LITTLE ROCK, Ark. — Public safety concerns are rising at the Pulaski County Sheriff’s Office with the department more than a hundred deputies short.
That combined with our investigation into over $1 million in unpaid bills now has county leaders calling on Sheriff Eric Higgins to give them answers.
The Quorum Court asked Sheriff Higgins to speak at its meeting Tuesday, September 1.
Justice of the Peace Phil Stowers requested this be added to the agenda saying the court has been left in the dark.
“The buck stops with him,” Stowers said, “We’ve given the sheriff a year and a half in his tenure and the honeymoon is over.”
Stowers called our investigation a turning point and he believes it’s time for the Quorum Court to step in.
“I do not think Sheriff Eric Higgins is a bad man. what I do think is he’s not crossing his T’s, he’s not dotting his I’s, he won’t listen to people and the morale of this rank and file is very, very low,” Stowers added.
County records point to a concerning trend. Currently one out of every five deputy positions is vacant, a number that grew sharply since the beginning of the year.
The department started 2020 with 69 openings, which swelled to 107 by mid-August. That’s almost four times higher compared to the number of vacancies in each of the past three years.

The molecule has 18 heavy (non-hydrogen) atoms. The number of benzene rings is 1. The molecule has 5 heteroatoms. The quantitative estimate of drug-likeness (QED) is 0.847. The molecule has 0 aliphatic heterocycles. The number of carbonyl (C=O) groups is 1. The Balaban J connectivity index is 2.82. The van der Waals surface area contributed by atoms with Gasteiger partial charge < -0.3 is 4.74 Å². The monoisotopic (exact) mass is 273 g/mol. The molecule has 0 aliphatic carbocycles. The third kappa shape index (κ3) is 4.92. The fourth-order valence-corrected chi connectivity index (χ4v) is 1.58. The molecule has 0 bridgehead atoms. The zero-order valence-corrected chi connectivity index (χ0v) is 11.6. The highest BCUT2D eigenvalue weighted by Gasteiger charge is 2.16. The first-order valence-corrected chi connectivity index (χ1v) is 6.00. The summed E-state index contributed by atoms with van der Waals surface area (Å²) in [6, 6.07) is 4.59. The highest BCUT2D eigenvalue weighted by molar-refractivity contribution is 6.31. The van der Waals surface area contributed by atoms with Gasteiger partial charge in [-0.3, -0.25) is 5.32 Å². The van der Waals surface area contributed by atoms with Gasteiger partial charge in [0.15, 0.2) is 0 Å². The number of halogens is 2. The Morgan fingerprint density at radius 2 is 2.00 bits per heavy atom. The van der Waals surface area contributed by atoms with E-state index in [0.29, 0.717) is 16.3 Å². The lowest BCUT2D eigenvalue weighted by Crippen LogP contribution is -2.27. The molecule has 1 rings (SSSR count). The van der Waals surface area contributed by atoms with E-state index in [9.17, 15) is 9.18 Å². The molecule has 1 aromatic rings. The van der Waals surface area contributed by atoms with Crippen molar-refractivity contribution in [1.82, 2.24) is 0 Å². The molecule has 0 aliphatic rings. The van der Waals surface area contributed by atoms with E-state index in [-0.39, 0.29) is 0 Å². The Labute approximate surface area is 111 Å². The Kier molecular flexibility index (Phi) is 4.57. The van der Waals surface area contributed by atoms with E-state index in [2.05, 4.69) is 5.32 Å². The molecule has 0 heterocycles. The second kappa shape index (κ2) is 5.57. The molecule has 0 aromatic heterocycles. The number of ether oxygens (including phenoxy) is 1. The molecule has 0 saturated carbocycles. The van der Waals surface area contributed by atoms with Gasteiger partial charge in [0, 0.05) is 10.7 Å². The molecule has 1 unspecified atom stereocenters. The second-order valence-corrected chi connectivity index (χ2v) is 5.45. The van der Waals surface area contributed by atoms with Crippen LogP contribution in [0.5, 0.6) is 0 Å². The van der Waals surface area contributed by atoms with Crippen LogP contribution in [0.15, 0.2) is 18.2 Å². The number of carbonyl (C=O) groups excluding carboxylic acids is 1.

“That’s unacceptable,” Stowers said.
Justice of the Peace Tyler Denton says he’s been asked by Sheriff Higgins to approve new positions but says he’s never been told why employees aren’t sticking around.
“Why there’s so many openings right now is a head-scratcher,” Denton said. “At this point, we’re more on a fact-finding mission to figure out what’s going on.”
His concern was only exacerbated by an anonymous letter that was recently sent to every member of the Quorum Court.
The letter is allegedly from a group of former and current Sheriff’s Office employees and makes a lot of concerning allegations. The writers say they have no confidence in Sheriff Higgins and several members of his command staff. In the letter, they claim the department is so understaffed that deputies in the jail are being asked to work 16 to 20 hours a day, often without breaks. The writers also accuse several command staff of harassment and having inappropriate sexual relationships with other employees.
All of those allegations are things we tried to ask Sheriff Higgins about but was told he wasn’t doing interviews.
“Rest assured, we will get to the bottom of it,” Denton said.
Stowers agreed, saying it’s time the Quorum Court lays down the law with the Sheriff.
“Going into hiding and refusing to talk to the media is the wrong way to go,” he said. “The right way to go would be to step forward and say, ‘Hey the buck stops with me.'”
The Quorum Court meeting is set for Tuesday night at 6 p.m.
The court can’t force the sheriff to be there, it’s his choice. We reached out to Sheriff Higgins and were told he plans on being at the meeting.
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